In this Issue:
- Fish Oil and Red Yeast Rice May Help Lower Blood Cholesterol
- Tea Drinking Associated with Increased Bone Mineral Density
- Have a Salad Plate as Colorful as Autumn’s Leaves
- 3 Great Ways to Fall into Fitness
- Be Wary of Gobbling Thanksgiving Calories
- Feature Food of the Month: Cranberries
- Healthy Recipe: Poached Pears in Cranberry Juice
Fish Oil and Red Yeast May Help Lower Blood Cholesterol
September is National Cholesterol Education Month
Too much cholesterol in the blood can lead to cardiovascular disease—America’s number one killer. The good news is that high cholesterol is reversible by taking responsibility and control of your own cholesterol levels. The National Cholesterol Education Program (NCEP) is sponsoring National Cholesterol Education month during September to help prevent and decrease the progression of cholesterol levels. Scientific evidence has shown that cholesterol-reducing medications, knows as statins, can help prevent heart disease by lowering blood cholesterol levels. Unfortunately, not all people are willing or able to take these medications.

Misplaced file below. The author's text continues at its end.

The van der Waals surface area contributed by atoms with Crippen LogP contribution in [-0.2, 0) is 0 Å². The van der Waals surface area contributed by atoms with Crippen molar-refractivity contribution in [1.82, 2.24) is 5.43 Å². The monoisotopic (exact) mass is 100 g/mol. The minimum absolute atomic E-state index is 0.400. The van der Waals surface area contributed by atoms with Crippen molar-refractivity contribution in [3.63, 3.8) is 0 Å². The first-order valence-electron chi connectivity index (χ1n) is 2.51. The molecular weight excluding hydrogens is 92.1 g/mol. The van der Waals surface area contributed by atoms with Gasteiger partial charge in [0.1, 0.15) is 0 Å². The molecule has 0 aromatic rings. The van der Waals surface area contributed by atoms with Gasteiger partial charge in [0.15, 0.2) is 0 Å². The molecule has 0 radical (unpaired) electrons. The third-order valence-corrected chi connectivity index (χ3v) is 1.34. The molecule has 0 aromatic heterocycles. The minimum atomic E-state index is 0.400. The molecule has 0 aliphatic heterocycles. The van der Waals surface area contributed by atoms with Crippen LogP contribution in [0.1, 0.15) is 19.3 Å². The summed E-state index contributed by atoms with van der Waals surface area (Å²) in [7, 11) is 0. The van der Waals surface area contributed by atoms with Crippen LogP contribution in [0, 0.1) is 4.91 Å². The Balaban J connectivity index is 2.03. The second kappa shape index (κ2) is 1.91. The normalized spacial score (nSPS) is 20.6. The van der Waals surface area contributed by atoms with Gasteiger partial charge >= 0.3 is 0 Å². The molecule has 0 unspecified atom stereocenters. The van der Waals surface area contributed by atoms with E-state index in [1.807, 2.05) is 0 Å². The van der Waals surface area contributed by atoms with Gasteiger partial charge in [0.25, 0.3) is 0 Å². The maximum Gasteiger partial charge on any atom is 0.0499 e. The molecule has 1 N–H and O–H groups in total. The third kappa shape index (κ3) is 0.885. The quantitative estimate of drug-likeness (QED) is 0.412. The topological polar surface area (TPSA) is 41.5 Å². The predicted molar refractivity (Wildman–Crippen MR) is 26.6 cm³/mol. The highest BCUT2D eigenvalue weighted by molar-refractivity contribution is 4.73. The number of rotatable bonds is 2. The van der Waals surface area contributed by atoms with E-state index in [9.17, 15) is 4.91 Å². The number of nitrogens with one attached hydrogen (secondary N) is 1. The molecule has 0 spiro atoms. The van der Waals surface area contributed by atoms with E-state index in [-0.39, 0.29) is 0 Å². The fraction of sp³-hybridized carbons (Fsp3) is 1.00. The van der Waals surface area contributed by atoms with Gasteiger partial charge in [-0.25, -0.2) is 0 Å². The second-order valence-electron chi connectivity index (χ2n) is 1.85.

According to the Mayo Clinic Proceedings, an alternative approach to treating high blood cholesterol may provide an effective treatment option. In a recent study, 74 individuals with high blood LDL (“bad”) cholesterol levels were randomly assigned to either a standard statin pill or a capsule containing red yeast rice extract and fish oil. In addition, the participants given the red yeast rice/fish oil capsules participated in a 12-week lifestyle program that involved weekly 3 ½ hour educational meetings led by a cardiologist, dietitian, exercise physiologist, and several alternative or relaxation practitioners. At the end of the 3 month period, they found that the alternative treatment group experienced a 42.4% drop in LDL levels, as compared to the statin group, whose LDL levels dropped by 39.6%. In addition, the alternative group experienced a drop in another blood lipid level (triglycerides) and a reduction in their weight. These results are very motivating and show that their may be a potential benefit to an alternative approach to a common medical condition.